UC Berkeley Web Feature
Orphaned bear cub snuggles into new home at Sagehen reserve
BERKELEY – The Sagehen Creek Field Station just north of Truckee in the Sierra Nevada is becoming a haven for orphaned bear cubs. This week, a third cub was relocated here in advance of an approaching storm that threatened to dump several feet of new snow over his den.
(Photos by Pamela Swift/California Department of Fish and Game)
Station manager Jeff Brown estimates the 8,000-acre field station could support a few more bears, though Fish & Game biologists are careful not to crowd the bruins. "Bears are really mean to other bears," he said.
The newest furry Sagehen resident was orphaned in September when his mother was struck and killed by a vehicle near Truckee. The underweight cub, only 40 pounds, was rescued from a nearby tree by animal control officers and sequestered at a Fish & Game wildlife rehabilitation facility at the department's North Central Region Headquarters in Rancho Cordova, outside Sacramento.
After biologists determined that the cub had not acclimated to humans, and thus would not likely return to developed areas to forage for food, Fish & Game statewide bear coordinator Doug Updike scouted possible release sites in the Sagehen Creek watershed, which is managed by Tahoe National Forest and the Forest Service Pacific Southwest Research Station. Then on Wednesday, Jan. 2, Fish & Game employees led by biologists Jason Holley and Sara Holm and wildlife veterinarian Pamela Swift trucked the now 80-pound bear to Sagehen for release.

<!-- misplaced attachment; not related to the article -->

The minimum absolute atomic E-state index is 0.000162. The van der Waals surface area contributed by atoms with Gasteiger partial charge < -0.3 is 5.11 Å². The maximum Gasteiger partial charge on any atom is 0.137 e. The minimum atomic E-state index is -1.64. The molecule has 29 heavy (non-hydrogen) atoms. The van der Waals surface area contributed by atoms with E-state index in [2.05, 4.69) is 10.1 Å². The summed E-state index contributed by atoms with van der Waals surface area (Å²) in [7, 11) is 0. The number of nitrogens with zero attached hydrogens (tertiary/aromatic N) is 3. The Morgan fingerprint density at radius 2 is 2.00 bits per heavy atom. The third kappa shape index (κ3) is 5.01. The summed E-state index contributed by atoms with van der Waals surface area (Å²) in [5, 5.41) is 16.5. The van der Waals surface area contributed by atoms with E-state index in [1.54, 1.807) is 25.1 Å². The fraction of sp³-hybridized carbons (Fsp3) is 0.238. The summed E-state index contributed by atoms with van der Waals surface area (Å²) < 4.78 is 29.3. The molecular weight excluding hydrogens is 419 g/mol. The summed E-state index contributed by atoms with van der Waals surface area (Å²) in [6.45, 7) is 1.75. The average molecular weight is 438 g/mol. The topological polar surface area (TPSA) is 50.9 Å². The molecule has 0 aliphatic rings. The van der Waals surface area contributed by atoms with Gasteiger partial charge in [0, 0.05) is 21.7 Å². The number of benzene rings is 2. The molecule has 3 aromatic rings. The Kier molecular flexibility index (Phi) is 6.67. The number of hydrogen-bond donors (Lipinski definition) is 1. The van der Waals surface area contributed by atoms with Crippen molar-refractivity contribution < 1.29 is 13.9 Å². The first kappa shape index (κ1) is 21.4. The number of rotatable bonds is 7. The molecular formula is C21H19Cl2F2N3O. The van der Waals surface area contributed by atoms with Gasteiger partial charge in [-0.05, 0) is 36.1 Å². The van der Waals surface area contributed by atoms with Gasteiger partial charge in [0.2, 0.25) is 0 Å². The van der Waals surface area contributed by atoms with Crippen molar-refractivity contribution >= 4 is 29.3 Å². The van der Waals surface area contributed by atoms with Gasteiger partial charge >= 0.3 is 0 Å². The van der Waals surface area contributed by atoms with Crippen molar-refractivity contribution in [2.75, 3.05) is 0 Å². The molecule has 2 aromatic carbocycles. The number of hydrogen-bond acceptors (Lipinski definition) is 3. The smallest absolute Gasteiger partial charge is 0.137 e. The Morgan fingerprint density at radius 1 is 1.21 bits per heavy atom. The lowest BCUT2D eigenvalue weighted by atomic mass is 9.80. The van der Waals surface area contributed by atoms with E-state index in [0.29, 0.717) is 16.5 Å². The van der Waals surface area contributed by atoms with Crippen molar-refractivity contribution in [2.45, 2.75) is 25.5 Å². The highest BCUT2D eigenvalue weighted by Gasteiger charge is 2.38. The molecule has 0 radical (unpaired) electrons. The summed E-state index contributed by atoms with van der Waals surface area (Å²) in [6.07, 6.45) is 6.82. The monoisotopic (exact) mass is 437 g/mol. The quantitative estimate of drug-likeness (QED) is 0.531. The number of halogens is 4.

Three TV stations and numerous reporters were on hand to witness the relocation, which involved sedating the cub, transporting him via snowmobile to the release site, placing him in an igloo-style plastic dog kennel with his bedding and covering the entrance with pine and fir boughs.
If the previous bears' relocations are any indication, Brown said, the new orphaned cub will wake up and leave the kennel to scout around, but return to hibernate through the remainder of the winter.
"Sierra black bears don't go down to hibernate and stay down," he said. "Because of our often mild winters, they are up and down and up and down."
They're lucky, considering that Fish & Game estimates that 70 bears died at the hands of motorists on Truckee-Tahoe roads last year.
Brown admits that introducing bears into the Sagehen reserve makes him a bit nervous. "We're a field station, and we have people coming through all the time to do research," he said. "But we are very careful to educate researchers about bears and we restrict food to only one building, warning people not to leave food in their cabin or their car" to prevent a bear wandering through camp from getting hooked on easy meals.
"Our hope is that this cub can return to its wild state and live a long and wild life."